- The Washington Times - Saturday, February 10, 2007

Global warming is not caused by greenhouse gases, gamma rays, fossil fuels or aerosol sprays. The planet is heating up because much of humankind is either in love or looking for love. All those hand-wringing, finger-pointing climatologists are right. Global warming is man-made. We’re now in the Oh Zone.

Hallelujah.

Love, romance, adoration, affection, passion, rhapsody — all that stuff — continues to make the world go around — and heat things up, too. Even the climatologists better hasten to the florist, as this collective incandescence will peak about 72 hours from now.

Valentine’s Day will dawn in all its lacy glory on Wednesday, sending the populace racing for roses, doilies, candy hearts, chocolate-covered anything and greeting cards that begin, “Oh, my darling…” Hallmark, in fact, should consider a whole global-warming line now that we know what’s really causing Earth to be toastier than usual.

Yes, of course. Hallmark’s new “Oh, my darling ozone…” collection.

And though the White House may not issue an official Valentine’s Day proclamation beginning, “Greetings, Schmoopy,” the act might bear some consideration. Certainly can’t hurt. Americans are, well, very sentimental. According to a new Ipsos survey, 79 percent of us consider ourselves to be romantic and 86 percent expect to celebrate V-Day, this according to 518 men and 507 women.

Aw-w-w.

According to the 2007 Harlequin Romance Report — conducted by the world’s leading publisher of romantic novels, which ought to know — 71 percent of us said that “finding true love” was the most important thing we would ever do. Like, in our whole lives. Love trumped money, achievement and career success, the study found. This one was based on the responses of more than 2,200 adults.

When asked if traditional romantic flourishes such as chocolate and flowers were “outdated,” three quarters of the men and eight out of 10 women said no.

Rosie Amodio, editor of the Nest, a new magazine for married couples, reports that the most-wanted Valentine’s Day gift among hubbies and wives is not diamond earrings or fancy electronics, but “time together,” this according to a survey of 600 readers.

Three quarters of the respondents said they planned to stay home Wednesday night rather than race off to a swanky restaurant.

Hm-m-m. Maybe the White House should break into prime-time programming and issue that proclamation, come to think of it.

It may give Cupid himself pause to discover that the nation’s youth are not quite as preoccupied with the tawdry life as Hollywood producers would like us to believe. According to a survey of 1,900 younger Americans from 14 to 29 conducted by the Boston-based research group Youthography, 78 percent said that finding a lifelong partner was “totally important.”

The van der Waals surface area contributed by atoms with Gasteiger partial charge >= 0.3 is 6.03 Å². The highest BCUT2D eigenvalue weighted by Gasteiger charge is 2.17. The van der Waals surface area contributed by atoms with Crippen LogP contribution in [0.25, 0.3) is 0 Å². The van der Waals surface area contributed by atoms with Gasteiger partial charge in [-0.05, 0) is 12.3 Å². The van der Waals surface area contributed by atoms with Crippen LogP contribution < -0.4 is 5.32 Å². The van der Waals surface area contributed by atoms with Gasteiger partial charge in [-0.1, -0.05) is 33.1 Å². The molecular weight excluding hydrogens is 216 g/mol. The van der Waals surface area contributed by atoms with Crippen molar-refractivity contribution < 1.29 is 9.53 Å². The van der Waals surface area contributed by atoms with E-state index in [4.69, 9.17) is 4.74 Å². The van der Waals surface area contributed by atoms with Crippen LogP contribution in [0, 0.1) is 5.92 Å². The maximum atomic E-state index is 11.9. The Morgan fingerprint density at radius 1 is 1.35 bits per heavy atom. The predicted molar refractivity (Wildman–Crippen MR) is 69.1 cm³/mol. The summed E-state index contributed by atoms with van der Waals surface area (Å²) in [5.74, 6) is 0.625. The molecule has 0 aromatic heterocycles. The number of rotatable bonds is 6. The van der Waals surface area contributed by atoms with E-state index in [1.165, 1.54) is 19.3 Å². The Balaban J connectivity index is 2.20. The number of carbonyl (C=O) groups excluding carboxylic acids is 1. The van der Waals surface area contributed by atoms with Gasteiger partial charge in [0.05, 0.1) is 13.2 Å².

Oh, and (close Junior’s ears) “having sex” was cited by 46 percent.

Oddly enough, two geezers — well, relative geezers, anyway — ended up at the top of a new list identifying the nation’s biggest flirts. NBC morning hostess Meredith Viera and actor William Shatner were deemed the most flirtatious by Jill Spiegel, author of “Flirting for Success,” among other things.

“Why not?” asked Mr. Shatner, 75 and veteran of outer space, police and legal shows, not to mention the Price Line.

And while flirting may not be recognized as a vital office skill by most employers, many of us value a certain innocence in our romance. We have yet to outgrow diminutive candy hearts, which are sweet, chalky, 8 calories each — and old. They have been around since 1860, invented by one Daniel Chase, who was intent on making commemorative lozenges printed with “humorously foreboding” messages for wedding guests, according to manufacturer Necco.

Along with “Be mine” and “Sweet talk,” the company has printed more than 100 little love mottos since then, introducing 10 new phrases each year, says spokeswoman Lory Zimbalatti.

Last year, the little candy hearts were emblazoned with the stuff of text messaging. This year, they offer animal-inspired sayings: “Puppy Love,” “Top Dog” and “Take a Walk,” perhaps for also-rans.

Yeah, well. There is room for some innovation, and certainly for the pet factor this Wednesday. A survey of 1,000 pet owners by Purina revealed that 61 percent planned to include their kitty or dog in their Valentine’s Day celebrations.

Americans indeed put their money where their hearts are: Valentine’s Day spending is expected to grow by 20 percent this year, according to the National Retail Foundation, which found the average, albeit mushy, consumer plans to spend $120 on romantic sundries this year — up from $101 last year. The grand total? We’ll spend $17 billion on our honey-bunnies — and that includes 189 million roses, 8 billion candy hearts and 36 million heart-shaped boxes of chocolates

Think of it: 189 million, 8 billion, 36 million. Surely that contributes to global warming just as much fossil fuels.

Jennifer Harper covers media, politics and candy hearts for the Washington Times’ national desk. Reach her at jharper@washington times.com, or 202/636-3085.

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